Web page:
What: Concerns that Congress could take action to usher in a new era of policies designed to curb drug prices were fueled by news that Democratic members of the House of Representatives sent a letter to a committee chair asking to subpoena Valeant Pharmaceuticals (NYSE:BHC) for documents relating to its drug pricing strategy.
So what: The news is the latest example of increasing political scrutiny following a recent New York Times article criticizing the practice of buying existing, neglected drugs and rebranding them with significant price increases.
Specifically, the Times highlighted how this past summer, one privately-held company acquired the rights to a 60 year old drug that is used to battle a rare infection in order to increase its price by more than 5,000%.
Uproar following this article led to Presidential-hopeful Hillary Clinton outlining a plan, described here, to rein in sky-high drug prices.
If price-lowering legislation eventually gets the go-ahead, then it could weigh down the industry's profitability and result in biotech investors revising downward their sales and EPS forecasts.
Although the practice of acquiring and increasing the price on existing drugs seems to be legislator's major focus today, drugmakers that are marketing or developing drugs for cancer or rare disease may face headwinds resulting from increasing pressure to reduce drug prices, too.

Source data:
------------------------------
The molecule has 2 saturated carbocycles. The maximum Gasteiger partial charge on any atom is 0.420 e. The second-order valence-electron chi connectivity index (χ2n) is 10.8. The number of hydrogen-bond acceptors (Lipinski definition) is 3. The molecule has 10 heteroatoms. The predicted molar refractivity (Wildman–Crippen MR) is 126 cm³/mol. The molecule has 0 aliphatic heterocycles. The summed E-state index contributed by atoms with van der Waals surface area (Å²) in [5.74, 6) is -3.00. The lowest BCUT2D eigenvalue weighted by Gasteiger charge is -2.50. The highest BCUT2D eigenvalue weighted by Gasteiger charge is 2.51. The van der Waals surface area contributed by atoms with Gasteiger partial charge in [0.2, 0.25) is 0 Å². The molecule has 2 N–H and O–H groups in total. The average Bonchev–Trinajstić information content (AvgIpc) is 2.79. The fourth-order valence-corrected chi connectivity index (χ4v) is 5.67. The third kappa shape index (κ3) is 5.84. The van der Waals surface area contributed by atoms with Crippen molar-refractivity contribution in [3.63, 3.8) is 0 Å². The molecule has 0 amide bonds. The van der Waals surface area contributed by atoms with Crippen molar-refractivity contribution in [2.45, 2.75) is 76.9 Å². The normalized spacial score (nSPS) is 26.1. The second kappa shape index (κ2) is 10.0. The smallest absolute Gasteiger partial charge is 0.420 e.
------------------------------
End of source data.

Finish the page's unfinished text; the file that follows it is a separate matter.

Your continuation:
According to the Memorial Sloan Kettering Cancer Center, the vast majority of recently-approved cancer therapies have been priced near or north of $10,000 per month -- a significant increase to the prices associated with these drugs ten years ago. And therapies for rare diseases are among the most expensive on the market, with many enzyme replacement therapies used to treat rare genetic diseases fetching hundreds of thousands of dollars per year. Therefore, if legislators determine that these prices are exorbitant relative to the benefit they offer, then biopharma companies targeting these indications could be negatively affected as well.
Now what: The regulatory and political risk healthcare companies face shouldn't be ignored by investors, but no one knows whether increased scrutiny will lead to legislation or what the real world impact of those policies may be. For that reason, investors may want to hesitate before drawing any short term conclusions regarding their portfolio.
Let's not forget that investors who sold healthcare stocks because of worries related to the Affordable Care Act missed out on significant upside over the past five years. A better investing strategy than reacting to the latest press release out of Washington may be to focus on the long term demand growth tied to a larger, longer-living, and increasingly insured America.